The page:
Ulla: “This is so interesting, because I know this concept from Hinduism – f.e. Lakshmi is the Goddess of wealth and beauty, and being wealthy means you are blessed by God. Whereas in Christianity living modestly is – at least in the official line - considered a virtue. I can connect to that, though I am also a huge fan of comfort or even luxury, if I run into it. But for creativity I prefer space and simplicity.”
Rabab: “You don’t have to be owned by the objects around you.”
Ulla: “No, but it easily allows you that space when you free yourself from unnecessary stuff. Does that make sense to you?”
Rabab: “I can understand it, but I cannot connect to it. It is not that you belong to those objects or are owned by them. It is using those objects and not letting them enter your mind. Being a minimalist sometimes it means rejecting the “material world”, yet sometimes rejecting something emphasizes the thing itself.
Ulla: “Yes, that is true too. One shouldn’t get rigid about it, that makes one unfree again.”
Rabab: „We are not talking as representatives of something, but you asked earlier: Is this a German thing? Or a 20th century thing? Or is it personal? The answer; it is very relative. You cannot put a one-line theory behind what you think”
Ulla: „I totally agree. And yet the moment I travel, I can feel who I am, or where I come from. Remember when you came to Germany 1,5 years ago you were puzzled by the interiors of German houses (also your Heinrich Böll-Stipendium residency), hardly any decoration, white walls, and you felt lost in them. But then that changed?“
Rabab: „Yes, it changed a little bit. But I cannot connect with it really. When you go to other countries, is it because of discovering the other only?“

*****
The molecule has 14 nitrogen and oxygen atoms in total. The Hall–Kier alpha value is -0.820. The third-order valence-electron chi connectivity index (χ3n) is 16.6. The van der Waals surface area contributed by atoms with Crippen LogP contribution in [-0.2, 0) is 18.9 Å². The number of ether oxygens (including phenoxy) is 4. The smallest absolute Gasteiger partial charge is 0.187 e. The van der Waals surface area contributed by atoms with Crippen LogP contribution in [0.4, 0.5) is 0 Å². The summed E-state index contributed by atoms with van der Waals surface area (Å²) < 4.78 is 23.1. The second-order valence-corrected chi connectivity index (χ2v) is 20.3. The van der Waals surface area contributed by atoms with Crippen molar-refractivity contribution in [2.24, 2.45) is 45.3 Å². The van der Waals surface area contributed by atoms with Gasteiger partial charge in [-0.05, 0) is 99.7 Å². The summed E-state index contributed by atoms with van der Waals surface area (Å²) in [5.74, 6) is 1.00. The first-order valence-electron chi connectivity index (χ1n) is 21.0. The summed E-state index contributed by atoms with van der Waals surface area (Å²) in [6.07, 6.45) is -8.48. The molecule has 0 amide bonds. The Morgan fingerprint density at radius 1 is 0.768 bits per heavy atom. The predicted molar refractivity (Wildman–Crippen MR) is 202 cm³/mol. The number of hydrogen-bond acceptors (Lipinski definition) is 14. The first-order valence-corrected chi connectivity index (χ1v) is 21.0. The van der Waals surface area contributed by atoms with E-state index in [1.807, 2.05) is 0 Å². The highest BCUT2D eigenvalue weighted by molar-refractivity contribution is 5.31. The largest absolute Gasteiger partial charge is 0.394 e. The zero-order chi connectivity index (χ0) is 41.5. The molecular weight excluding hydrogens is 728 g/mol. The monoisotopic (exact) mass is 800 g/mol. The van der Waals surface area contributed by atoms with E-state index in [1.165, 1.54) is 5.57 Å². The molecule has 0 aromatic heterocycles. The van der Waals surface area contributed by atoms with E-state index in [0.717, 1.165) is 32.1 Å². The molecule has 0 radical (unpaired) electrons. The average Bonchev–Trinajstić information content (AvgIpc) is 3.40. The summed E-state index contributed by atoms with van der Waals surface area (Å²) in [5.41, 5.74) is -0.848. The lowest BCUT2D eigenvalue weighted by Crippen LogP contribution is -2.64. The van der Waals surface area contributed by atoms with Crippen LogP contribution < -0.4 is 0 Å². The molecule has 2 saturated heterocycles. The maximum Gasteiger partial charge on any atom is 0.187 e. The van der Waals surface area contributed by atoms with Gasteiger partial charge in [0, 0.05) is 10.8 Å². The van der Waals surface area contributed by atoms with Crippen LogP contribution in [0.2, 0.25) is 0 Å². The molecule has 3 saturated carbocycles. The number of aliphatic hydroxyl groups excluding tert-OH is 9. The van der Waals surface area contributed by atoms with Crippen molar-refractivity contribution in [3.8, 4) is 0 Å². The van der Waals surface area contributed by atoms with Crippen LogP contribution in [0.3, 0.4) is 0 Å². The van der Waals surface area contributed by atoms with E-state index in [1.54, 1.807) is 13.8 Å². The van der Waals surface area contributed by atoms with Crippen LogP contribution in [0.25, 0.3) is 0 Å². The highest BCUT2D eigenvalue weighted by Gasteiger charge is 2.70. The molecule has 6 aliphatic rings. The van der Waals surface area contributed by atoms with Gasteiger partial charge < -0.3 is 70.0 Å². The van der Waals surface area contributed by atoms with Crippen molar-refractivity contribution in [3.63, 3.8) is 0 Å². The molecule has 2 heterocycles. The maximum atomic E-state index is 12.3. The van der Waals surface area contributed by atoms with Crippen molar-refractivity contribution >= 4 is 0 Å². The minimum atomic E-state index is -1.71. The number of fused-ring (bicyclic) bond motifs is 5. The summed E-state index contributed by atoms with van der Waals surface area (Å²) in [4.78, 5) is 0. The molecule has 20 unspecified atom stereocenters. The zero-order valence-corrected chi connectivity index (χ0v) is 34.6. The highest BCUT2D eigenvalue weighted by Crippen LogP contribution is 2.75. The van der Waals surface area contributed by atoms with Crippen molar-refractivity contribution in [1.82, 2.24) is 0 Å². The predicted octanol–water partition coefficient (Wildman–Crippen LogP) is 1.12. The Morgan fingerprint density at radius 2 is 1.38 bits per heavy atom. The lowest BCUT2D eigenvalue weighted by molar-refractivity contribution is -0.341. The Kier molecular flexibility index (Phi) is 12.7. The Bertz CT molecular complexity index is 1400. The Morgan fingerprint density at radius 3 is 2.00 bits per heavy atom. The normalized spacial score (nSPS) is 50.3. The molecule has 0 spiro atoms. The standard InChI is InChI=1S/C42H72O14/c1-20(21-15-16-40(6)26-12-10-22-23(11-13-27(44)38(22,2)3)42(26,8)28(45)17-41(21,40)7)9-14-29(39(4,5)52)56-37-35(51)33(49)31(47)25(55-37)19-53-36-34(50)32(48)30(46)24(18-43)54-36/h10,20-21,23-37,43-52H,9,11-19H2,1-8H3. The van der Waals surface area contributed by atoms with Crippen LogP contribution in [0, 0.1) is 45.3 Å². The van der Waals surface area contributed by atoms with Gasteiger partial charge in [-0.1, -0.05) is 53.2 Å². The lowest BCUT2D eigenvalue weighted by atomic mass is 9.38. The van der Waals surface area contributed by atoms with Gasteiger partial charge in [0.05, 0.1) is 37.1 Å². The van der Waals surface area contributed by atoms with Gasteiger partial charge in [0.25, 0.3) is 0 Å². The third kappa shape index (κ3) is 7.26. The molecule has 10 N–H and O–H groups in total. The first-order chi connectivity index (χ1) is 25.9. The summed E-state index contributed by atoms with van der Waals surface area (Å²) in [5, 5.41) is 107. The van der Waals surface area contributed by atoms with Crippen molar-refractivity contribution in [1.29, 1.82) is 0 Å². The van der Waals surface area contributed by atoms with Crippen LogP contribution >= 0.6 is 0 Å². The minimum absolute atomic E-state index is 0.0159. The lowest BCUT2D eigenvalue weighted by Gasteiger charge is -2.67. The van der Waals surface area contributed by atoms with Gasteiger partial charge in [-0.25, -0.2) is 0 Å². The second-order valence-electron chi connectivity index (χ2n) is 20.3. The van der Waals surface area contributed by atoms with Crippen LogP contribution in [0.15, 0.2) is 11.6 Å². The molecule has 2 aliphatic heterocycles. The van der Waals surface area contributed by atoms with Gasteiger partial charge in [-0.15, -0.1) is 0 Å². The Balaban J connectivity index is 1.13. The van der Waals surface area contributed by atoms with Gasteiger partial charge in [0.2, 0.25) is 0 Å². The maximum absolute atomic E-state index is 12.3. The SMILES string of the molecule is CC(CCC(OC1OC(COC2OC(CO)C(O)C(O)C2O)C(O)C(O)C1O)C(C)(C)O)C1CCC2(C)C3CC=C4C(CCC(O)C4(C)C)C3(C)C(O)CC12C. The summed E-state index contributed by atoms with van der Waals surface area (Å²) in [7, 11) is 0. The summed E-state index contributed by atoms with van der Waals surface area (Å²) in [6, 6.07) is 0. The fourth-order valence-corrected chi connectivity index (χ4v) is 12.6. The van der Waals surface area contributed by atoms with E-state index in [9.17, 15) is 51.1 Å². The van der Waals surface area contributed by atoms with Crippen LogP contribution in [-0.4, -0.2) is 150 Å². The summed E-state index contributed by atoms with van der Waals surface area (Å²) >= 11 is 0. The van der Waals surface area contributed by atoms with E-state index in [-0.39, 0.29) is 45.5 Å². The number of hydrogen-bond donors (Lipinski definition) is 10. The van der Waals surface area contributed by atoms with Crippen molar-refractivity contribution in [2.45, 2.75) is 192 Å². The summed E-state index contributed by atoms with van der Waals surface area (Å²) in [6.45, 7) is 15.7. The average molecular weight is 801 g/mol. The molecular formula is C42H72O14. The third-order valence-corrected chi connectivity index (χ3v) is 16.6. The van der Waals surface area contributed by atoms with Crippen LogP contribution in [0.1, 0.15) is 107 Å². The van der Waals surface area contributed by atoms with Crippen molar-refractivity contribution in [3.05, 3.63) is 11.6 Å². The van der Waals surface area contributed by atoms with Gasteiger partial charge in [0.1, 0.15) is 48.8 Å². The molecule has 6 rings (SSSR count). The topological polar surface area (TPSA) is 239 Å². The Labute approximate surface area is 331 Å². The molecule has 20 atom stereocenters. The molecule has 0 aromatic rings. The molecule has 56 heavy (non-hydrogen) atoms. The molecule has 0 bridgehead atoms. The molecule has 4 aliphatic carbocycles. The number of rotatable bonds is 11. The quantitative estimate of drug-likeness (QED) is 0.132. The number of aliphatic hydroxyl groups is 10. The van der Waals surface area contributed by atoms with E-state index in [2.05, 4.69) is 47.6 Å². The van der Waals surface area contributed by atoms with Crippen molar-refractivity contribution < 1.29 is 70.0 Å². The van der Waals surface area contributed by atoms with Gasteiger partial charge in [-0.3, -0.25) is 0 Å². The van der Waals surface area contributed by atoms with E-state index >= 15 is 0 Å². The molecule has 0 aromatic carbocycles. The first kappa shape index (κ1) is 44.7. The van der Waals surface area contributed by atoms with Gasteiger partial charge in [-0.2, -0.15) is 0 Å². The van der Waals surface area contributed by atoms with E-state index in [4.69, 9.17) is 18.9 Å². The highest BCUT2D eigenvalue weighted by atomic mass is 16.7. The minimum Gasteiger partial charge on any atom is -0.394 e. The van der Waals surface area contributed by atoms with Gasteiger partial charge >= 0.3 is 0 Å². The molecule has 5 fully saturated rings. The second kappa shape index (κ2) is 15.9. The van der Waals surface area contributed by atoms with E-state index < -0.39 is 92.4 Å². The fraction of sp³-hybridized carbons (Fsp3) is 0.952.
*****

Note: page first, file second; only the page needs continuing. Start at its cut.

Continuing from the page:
Ulla: „Yes. In the beginning I seem almost to dissolve in the experience of another city, it’s language, smells, sounds, culture. But when I am away for a longer time I start remembering elements of my origin. When I went to India at the age of 16, first I completely embraced the other culture, but after several months I realized I was missing myself.“
Rabab: „In these areas you can see yourself in different lights actually, through communicating with the other perspective.“
Ulla: „Yes, it enriches you, expands you, at the same time you also deepen your understanding of where you are coming from. Rabab, you too went to India. We both love India, but cannot agree on how we like the bright colours, right? I love them.”
Rabab: “For you it is entering a new world, that’s why you can accept it. For me it is my world, but exaggerated.”
After a long day of discussions, this time in Kreuzberg, we again looked at each other’s bookcovers, and we realized, that our acceptance had grown. We actually assured each other, that the covers were „not that bad after all“ (but we still wouldn’t put them on our walls).
This text was first published in the online magazine of the Solothurner Literaturtage 2020. / Dieser Text erschien zuerst im Mai 2020 in dem Online-Magazin der Solothurner Literaturtage.Zurück